Unsettlingly serene synth pop returns under the cover of night as BC Camplight check back in to the twilit hotel. How To Die In The North is another night-time pantomime of sorrowful vocal performances, beats that sound like shoes dashing down the street, sparkling electronics and untraceable guitar riffs. Dream pop of the darkest variety. Good night, and good luck.
Vinyl LP £17.05 BELLA460V
LP + CD on Bella Union.
- Only 1 copy left
CD £5.99 BELLA460CD
CD on Bella Union.
BC Camplight describes himself as “the guy who blew it”. After a couple of well received solo albums in the early 2000’s, he played live with future dad-rock monoliths War on Drugs before making the unusual move from sunny Philadelphia to rainy Manchester. On the opening few tracks of this album on Bella Union he justifies any previous hype with a string of radio friendly, oddly catchy orch-pop.
‘Just Because I Love You’ is the track that you’ve been hearing on 6 Music where you start thinking Ariel Pink might have finally cleaned up his act, stopped the smirk-pop and gone serious. A delightfully pillowy 70’s chicken-in-the-basket treat recommended for fans of anyone from Sad Cafe to The Motors to Supertramp to 10cc. Sweeeeeeet. Opener ‘You Should Have Gone to School’ is even better, some thrashing guitar destroys any worries of saccharine easy listening brought about by his choirboy high voice. One of those songs which you are sure has been a hit in some kind of parallel universe.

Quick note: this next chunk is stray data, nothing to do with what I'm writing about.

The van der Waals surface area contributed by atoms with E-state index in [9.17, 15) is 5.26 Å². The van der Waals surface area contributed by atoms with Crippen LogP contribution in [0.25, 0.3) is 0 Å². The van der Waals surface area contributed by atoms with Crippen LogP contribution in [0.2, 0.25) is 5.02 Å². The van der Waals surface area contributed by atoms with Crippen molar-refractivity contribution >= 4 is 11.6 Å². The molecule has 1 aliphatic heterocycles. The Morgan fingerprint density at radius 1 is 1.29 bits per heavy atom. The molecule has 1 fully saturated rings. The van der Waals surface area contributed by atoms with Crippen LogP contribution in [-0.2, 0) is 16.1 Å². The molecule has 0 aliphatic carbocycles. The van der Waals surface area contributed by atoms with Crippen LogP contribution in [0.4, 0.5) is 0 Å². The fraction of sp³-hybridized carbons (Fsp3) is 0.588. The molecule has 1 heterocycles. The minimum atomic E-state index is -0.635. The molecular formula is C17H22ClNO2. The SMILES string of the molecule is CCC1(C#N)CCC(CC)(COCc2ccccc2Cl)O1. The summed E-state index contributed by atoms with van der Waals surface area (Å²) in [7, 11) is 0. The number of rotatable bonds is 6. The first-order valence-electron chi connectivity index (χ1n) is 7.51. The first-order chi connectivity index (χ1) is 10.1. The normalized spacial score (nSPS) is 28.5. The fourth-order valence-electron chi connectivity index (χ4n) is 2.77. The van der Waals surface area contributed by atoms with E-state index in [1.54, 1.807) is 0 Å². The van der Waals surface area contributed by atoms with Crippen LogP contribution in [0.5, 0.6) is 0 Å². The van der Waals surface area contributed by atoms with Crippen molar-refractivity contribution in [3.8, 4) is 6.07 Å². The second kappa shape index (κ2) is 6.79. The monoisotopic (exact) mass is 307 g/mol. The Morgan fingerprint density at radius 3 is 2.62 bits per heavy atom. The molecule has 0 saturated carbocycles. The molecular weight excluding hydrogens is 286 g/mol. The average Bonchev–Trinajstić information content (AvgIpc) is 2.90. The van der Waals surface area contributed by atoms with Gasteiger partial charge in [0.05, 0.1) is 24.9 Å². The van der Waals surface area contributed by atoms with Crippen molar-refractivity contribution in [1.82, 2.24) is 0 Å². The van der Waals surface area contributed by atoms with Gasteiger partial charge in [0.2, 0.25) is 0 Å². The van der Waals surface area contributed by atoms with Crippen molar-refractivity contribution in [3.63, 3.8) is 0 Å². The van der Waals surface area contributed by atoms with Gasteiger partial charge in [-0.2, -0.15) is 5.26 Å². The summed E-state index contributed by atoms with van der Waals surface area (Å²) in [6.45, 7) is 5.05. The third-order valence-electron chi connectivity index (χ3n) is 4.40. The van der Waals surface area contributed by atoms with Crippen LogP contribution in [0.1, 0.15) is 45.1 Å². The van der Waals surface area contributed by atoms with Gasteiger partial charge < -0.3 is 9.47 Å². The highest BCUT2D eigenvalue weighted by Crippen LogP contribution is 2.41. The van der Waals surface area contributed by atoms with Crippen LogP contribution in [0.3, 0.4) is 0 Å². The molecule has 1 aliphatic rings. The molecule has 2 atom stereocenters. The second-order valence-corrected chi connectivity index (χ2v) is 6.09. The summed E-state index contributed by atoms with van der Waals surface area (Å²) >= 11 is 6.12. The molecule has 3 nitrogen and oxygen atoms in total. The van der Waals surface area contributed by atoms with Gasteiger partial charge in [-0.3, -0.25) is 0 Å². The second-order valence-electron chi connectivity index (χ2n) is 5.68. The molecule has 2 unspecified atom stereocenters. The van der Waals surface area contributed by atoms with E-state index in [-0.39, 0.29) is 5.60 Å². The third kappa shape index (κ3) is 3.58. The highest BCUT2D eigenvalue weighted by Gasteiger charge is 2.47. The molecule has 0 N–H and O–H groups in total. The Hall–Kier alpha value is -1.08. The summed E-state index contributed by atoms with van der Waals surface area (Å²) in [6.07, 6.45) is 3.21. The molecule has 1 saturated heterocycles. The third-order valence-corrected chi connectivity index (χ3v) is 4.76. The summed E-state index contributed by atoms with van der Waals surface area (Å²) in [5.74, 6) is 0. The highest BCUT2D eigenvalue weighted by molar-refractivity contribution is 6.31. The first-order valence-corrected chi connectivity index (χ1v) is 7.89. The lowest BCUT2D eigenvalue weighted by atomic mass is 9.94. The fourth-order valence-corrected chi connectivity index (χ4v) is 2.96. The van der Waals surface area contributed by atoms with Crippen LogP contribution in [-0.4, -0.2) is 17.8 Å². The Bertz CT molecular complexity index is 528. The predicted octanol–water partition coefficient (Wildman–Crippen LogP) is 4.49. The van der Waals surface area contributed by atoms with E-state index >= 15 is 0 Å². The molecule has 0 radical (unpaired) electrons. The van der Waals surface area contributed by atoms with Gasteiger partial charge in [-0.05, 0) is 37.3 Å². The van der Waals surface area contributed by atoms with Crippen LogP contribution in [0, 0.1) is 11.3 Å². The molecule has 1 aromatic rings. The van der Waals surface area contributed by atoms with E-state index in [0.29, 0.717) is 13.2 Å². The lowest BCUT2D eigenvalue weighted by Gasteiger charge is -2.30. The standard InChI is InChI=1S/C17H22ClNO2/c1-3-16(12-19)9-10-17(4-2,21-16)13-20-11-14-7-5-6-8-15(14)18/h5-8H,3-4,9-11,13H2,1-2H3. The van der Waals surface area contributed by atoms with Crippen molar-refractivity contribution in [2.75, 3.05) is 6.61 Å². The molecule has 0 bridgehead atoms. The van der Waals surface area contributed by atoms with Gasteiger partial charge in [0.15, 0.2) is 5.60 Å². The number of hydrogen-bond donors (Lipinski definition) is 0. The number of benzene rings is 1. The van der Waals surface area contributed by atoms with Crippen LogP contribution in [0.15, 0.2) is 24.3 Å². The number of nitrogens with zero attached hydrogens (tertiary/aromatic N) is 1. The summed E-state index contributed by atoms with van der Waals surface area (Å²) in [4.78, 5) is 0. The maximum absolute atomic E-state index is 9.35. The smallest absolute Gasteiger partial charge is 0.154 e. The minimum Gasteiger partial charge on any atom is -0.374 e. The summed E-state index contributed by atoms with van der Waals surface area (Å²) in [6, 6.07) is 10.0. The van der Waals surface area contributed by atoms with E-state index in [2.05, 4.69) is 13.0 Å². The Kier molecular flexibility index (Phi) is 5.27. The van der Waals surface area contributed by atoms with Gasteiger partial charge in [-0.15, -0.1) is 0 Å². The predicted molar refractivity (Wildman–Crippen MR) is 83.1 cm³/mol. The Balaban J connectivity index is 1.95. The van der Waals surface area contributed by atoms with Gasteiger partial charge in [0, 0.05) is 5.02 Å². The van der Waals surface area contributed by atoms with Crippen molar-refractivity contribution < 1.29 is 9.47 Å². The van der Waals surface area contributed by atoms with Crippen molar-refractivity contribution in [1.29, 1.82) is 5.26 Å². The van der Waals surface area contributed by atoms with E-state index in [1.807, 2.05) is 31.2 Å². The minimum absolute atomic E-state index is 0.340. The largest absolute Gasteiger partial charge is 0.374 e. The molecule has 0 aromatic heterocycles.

Problem is….after track three I’m finding it a mixed bag, the songs veer between sloth slow 70’s ballads (‘Good Morning Headache’) insanely annoying Jellyfish-ish wacky pop (‘Lay Me on the Floor’) culminating in the schmaltzy overblown ‘Without You’ rip off ‘Why Doesn’t Anyone Fall In Love Anymore’. Your enjoyment of the record will certainly depend on how much you can stomach such 70’s prepost-a-ballads although before it gets bogged down in that nonsense BC Camplight certainly provides plenty of flyaway Jeff Lynne-ish pleasures. He’s obviously enjoying himself and on the excellent ‘Thieves In Antigua’ gets as close as anyone has to replicating the Brian Wilson harmony pop template.
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